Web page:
Northwest Michigan fruit update – June 8, 2021
This hot weather has moved along the crop, but the region could use some rain.
Well, summer certainly has arrived across the region. We have had some very hot daytime temperatures as well as some high overnight temperatures. The daytime temperatures have been in the low to mid- to high 80s in the past five days. Overnight temperatures have only dipped a few degrees into the high 70s. This weather feels much more like July than early June. The hot weather has been a bit surprising, but the lack of water/moisture is concerning. The whole state is some level of droughty conditions and our region is unconditionally dry.
The Northwest Michigan Horticulture Research Center Enviroweather station has not recorded any rainfall since May 28. With the recent heat, we have accumulated 904 growing degree days (GDD) base 50 and 511 GDD base 42. Our 31-year average is at 758 GDD base 50 and 398 GDD base 42.
The weather forecast will continue to be warm and humid. There are thunderstorms possible on a daily basis all the way through Friday, June 11. Conditions will cool by early next week, but the daytime highs will still be in the mid- to lower 80s. The medium range forecast will be drier than normal for the remainder of next week.
The crop is moving along with this heat. Sweet cherries are at 11-13 millimeters and tart cherries are at 12-13 millimeters. Apples are also sizing and are at 13-18 millimeters. Hopefully, most growers are finishing up their thinning as the size of apple fruitlet is approaching a difficult to thin size! We measured Gala fruitlet size at the Northwest Michigan Horticulture Research Center this morning, and we are excited that our thinning program was successful last week. We are close to our goals of 52 per fruit per tree (Figure 1).
For growers that are still thinning, the carbohydrate model is looking optimal for good conditions (Figure 2), but fruit size could be an issue for many farms. Fruit is difficult to thin once the fruitlet size exceeds 15 millimeters.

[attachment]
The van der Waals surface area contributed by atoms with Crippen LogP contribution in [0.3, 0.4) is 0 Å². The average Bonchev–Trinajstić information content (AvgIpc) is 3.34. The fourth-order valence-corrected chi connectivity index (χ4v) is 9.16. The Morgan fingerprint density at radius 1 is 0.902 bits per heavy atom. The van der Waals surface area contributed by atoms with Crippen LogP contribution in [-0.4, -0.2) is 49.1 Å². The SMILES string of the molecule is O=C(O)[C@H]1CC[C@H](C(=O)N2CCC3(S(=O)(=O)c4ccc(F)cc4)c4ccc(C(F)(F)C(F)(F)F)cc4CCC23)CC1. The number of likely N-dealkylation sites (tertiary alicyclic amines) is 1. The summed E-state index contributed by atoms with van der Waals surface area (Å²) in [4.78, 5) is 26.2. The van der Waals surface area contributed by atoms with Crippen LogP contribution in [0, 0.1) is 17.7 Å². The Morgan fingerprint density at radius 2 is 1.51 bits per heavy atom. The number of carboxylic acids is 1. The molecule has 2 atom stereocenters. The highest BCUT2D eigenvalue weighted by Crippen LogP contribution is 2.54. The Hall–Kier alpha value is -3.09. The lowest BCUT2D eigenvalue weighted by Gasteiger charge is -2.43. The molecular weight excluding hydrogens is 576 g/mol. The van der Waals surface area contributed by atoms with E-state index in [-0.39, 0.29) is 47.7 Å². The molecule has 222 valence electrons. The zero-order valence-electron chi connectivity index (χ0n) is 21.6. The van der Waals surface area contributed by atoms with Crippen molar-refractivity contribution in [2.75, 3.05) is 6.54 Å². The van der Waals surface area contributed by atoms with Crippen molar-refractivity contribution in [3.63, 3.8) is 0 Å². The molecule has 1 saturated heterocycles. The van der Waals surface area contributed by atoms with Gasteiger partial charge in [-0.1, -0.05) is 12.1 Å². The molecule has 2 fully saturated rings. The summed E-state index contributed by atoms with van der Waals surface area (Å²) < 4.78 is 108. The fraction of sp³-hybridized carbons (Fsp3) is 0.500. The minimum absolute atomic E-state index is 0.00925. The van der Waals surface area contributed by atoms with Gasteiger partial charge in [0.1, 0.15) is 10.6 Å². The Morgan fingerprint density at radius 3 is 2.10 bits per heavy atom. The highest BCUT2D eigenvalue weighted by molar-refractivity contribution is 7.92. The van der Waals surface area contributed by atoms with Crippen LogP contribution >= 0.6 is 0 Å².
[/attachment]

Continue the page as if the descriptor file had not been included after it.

Pest and disease report
The good thing about the dry weather is the lack of fungal infections. We have not recorded an infection period for apple scab since May 21 and a cherry leaf spot infection since May 25. Be on guard for future infection periods, but the weather forecast is continuing to predict warm and dry. Please check out the RIMpro apple scab data below:
We are still catching American plum borers. We captured an average of 5.6 moths this week. Lesser peach tree borer numbers are up this week; we caught an average of 16 moths compared to just under a moth per trap last week. Growers that are targeting trunk sprays should consider this time to catch both American and lesser; however, we haven’t caught any greater peachtree borer yet this season.
We are still catching a few oriental fruit moth and San Jose scale are staying steady with an average of 53 males this week, which is similar to last week of 59. Begin sprays for San Jose scale next week.
Codling moth numbers are up slightly at the Northwest Michigan Horticulture Research Center this week, and we caught an average of three moths this week. Growers with codling moth issues should be making applications for codling moth control as we are at the 250 GDD timing. Black stem borer trap numbers are down this week (average two per trap), so growers should be done with spring applications for this pest.